[jax-rs-spec users] Re: Client proxy framework

From: Bill Burke <>
Date: Tue, 20 Oct 2015 10:09:39 -0400

For multiple @Consumes, client just picks one based on registered MBWs.
  Usually not an issue unless people are sharing interfaces between the
client and server.

We never did async, but it could be as simple as:

Future<MyData> get();

void get(InvocationCallback callback);

Again, I want to say that this feature has been available to our users
for 6+ years. It is very easy to implement and simple to use for those
that like that kind of style. IMO, this could be one of the "sexy"
features that entices users to upgrade to JAX-RS 2.1.

BTW -1000 code generation through WADL.

On 10/19/2015 3:59 PM, Sergey Beryozkin wrote:
> The minor problem with proxies is that if you have multiple Consumes
> there's no way to indicate that you want a particular Content-Type.
> Only using an implementation specific mechanism.
> Note each sub-resource locator on the interface is also a proxy.
> It is also not possible to control client-side async calls with proxies -
> but otherwise I agree with Bill - very popular feature.
> Sergey
> On 19/10/15 20:55, Markus KARG wrote:
>> This is an interesting feature, which shortens development time for
>> clients, and prevents hard-to-find typos. But I have two questions:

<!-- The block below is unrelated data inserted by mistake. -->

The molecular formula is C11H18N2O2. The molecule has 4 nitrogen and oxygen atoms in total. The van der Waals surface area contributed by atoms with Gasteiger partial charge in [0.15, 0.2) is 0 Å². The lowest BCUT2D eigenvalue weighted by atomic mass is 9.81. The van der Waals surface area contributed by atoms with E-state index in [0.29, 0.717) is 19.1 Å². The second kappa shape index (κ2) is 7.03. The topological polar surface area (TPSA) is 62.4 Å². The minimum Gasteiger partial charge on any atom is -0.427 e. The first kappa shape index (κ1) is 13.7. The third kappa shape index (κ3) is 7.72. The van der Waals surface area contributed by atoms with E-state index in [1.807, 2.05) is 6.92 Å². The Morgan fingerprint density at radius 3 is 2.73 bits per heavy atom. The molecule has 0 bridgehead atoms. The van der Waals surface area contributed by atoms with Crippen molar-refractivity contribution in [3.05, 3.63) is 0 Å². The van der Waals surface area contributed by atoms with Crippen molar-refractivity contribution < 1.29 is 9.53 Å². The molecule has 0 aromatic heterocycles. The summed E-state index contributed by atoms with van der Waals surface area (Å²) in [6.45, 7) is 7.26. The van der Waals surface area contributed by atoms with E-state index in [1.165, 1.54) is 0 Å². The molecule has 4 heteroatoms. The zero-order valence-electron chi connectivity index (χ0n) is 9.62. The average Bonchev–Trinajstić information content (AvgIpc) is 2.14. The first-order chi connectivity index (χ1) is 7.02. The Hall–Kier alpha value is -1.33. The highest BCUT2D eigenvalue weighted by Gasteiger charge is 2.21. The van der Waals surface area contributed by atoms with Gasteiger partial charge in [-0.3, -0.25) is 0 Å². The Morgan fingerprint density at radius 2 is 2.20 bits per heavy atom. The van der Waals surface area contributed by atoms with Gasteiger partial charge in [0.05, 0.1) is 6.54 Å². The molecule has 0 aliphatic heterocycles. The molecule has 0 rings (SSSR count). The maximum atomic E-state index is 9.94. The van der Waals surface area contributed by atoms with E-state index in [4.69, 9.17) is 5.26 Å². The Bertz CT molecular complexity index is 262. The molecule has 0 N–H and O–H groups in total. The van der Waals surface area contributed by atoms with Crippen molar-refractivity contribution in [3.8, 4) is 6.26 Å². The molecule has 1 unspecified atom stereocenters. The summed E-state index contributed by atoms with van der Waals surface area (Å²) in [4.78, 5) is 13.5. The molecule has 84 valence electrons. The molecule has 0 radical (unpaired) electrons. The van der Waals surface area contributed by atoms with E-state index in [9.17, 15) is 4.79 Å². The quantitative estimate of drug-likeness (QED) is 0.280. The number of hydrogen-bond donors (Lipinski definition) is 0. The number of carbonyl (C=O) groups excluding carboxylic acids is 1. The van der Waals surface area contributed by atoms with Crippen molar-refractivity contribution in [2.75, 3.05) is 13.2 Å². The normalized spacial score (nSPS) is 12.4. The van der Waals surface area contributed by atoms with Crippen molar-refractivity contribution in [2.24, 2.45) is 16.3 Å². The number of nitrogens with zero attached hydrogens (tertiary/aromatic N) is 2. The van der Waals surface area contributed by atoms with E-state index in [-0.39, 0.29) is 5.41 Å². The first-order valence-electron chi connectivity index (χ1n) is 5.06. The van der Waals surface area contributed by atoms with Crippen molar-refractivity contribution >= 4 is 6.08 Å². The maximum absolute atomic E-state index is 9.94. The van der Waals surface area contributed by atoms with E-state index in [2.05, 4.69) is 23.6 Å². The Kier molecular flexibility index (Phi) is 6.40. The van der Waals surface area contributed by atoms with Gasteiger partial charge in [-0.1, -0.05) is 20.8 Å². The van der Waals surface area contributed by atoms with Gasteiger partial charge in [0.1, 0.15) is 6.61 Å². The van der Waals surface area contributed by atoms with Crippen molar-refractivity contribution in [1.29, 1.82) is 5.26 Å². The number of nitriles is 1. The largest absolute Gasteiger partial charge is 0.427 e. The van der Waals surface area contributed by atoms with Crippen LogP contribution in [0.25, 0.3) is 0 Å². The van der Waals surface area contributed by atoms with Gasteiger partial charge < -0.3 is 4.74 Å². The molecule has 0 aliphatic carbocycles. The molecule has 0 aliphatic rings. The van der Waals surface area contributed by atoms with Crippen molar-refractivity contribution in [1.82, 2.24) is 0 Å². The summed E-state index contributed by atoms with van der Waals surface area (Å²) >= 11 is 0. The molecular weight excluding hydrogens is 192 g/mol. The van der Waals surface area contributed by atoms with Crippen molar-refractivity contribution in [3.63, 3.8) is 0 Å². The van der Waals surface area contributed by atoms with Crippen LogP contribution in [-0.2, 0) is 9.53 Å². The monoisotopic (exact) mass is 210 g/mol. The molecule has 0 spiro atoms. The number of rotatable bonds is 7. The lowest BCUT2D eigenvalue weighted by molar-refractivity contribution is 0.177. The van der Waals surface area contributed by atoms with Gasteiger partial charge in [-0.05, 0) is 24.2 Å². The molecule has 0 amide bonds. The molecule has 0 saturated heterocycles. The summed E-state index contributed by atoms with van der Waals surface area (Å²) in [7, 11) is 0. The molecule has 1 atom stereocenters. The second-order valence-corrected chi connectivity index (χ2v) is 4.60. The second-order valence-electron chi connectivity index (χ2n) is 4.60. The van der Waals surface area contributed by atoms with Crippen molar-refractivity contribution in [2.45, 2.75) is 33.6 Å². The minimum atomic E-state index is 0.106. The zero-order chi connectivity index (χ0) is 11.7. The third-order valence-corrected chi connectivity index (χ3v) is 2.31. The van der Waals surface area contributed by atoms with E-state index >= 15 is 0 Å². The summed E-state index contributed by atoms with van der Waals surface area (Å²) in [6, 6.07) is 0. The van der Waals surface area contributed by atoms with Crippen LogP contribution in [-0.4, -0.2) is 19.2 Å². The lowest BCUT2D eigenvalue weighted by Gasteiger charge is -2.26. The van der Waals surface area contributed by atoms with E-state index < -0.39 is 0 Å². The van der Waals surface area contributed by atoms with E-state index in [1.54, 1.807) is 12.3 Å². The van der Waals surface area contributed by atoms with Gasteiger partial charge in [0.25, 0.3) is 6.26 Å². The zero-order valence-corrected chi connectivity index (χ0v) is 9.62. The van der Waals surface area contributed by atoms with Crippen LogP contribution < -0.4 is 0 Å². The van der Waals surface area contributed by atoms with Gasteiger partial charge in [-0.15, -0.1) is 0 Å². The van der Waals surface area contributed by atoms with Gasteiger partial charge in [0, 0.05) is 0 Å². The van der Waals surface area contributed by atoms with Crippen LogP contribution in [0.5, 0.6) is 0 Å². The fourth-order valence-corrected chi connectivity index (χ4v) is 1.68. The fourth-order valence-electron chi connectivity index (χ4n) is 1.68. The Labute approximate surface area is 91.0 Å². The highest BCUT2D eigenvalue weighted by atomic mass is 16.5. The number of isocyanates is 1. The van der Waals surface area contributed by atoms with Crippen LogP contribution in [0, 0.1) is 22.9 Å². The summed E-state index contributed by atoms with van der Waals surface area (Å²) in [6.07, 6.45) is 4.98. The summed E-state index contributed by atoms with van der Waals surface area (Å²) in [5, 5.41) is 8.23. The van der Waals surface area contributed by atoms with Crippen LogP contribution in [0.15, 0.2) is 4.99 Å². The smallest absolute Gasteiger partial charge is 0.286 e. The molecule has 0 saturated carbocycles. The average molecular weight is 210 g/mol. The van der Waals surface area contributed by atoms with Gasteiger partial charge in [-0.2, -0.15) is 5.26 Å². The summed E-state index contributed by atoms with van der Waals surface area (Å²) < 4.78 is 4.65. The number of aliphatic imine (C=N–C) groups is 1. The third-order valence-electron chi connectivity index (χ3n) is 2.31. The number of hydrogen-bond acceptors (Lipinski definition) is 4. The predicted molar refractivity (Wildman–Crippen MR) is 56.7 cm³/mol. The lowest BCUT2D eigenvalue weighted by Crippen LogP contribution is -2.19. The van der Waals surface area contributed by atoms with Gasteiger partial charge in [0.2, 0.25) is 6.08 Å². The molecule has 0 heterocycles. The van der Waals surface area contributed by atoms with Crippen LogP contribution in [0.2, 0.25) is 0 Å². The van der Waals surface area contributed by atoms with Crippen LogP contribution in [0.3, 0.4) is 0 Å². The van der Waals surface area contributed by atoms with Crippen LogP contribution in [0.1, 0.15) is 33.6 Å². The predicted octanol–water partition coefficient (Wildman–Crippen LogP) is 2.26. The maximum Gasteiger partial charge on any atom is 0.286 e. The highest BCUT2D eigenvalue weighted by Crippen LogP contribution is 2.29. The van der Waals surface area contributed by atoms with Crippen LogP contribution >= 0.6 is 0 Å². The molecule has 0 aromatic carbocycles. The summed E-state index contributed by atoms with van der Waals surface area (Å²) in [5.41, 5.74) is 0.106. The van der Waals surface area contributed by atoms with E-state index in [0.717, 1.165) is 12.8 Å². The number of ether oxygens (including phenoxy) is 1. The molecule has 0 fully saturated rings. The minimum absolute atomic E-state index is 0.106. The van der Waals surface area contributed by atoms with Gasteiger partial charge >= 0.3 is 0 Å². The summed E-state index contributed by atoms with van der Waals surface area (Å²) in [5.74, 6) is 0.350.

>> (1) If I write a resource class that implements that interface, will
>> it inherit the annotations?
>> (2) How does the framework handle MIME types?
>> -Markus
>> -----Original Message-----
>> From: Bill Burke []
>> Sent: Montag, 19. Oktober 2015 20:16
>> To:
>> Subject: Client proxy framework
>> Resteasy's client proxy frameork has been a very popular feature and
>> in use for 6+ years. Basically it allows you to use JAX-RS
>> annotations on the client side to create a typed client proxy. i.e.
>> @Path("/")
>> public interface MyService {
>> @GET
>> MyData getData(@QueryParam("param") String param);
>> @POST
>> Response postData(@FormParam("param") int param);
>> }
>> Then, you can take this interface and generate a client proxy:
>> Client client = ClientBuilder.newClient(); MyService service =
>> client.proxy(MyService.class);
>> MyData data = service.getData("value");
>> There's other minor details involved, but do you get the gist? Again,
>> this is a very popular feature and IMO, a very natural extension to
>> the client api.
>> --
>> Bill Burke
>> JBoss, a division of Red Hat

Bill Burke
JBoss, a division of Red Hat